ARTICLE SUMMARY: “More Lively Counterfaits” by Gregorio Astengo is a look into the dawn of design and the early development of techniques for scientists to visually communicate their research to other scientists and the public. These illustrations are considered the forerunners to todays infographics and digital renders.
In the 1600s the problem of getting scientific discoveries to their peers and public was expensive, it was laborious, time-consuming and often a problematic operation because of the negotiations with draughtsmen, engravers and printers that had to be dealt with.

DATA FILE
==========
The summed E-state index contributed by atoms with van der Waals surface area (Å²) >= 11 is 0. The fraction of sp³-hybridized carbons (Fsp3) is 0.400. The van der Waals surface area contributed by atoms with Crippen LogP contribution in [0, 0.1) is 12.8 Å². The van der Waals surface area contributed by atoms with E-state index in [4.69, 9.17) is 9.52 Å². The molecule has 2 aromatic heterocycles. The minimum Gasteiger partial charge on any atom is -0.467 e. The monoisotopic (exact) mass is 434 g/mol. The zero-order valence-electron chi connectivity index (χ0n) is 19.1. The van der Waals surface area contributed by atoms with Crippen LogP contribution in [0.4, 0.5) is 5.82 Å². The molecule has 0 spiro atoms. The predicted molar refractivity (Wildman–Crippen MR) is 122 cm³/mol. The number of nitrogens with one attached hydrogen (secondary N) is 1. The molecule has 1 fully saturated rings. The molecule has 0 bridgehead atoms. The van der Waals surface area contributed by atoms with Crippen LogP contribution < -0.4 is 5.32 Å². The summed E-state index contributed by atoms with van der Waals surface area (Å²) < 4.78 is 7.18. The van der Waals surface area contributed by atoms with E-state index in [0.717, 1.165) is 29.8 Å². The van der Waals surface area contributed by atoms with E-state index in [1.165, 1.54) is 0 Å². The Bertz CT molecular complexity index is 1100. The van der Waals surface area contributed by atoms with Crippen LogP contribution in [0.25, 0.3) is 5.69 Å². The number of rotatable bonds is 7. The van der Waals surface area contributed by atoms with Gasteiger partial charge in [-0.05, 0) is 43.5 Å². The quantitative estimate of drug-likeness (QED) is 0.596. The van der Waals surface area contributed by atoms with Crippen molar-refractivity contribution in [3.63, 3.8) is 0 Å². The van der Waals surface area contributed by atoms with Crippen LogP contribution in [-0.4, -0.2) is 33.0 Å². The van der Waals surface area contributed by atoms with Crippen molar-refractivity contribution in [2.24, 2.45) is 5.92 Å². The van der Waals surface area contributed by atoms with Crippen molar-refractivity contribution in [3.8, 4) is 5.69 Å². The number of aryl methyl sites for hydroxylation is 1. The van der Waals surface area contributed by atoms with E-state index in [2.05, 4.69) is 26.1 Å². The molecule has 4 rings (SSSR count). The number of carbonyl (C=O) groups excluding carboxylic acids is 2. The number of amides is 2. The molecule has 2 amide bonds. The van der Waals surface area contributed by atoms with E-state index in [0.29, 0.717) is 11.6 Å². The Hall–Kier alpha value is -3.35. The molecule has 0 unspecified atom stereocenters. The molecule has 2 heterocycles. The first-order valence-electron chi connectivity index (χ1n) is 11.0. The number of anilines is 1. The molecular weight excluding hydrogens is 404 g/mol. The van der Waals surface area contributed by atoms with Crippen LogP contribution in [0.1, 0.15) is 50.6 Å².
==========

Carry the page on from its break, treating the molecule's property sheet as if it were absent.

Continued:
From what may be considered the first standardized color pallet, Richard Waller’s Table of physiological colors, to the new techniques of that time period, to mass produce results of scientific findings, this article covers all their problems and solutions.
My summation of this article does not do it justice. If you are into design history and how design and illustration has developed from the early days, this article is a must read to be really appreciated.
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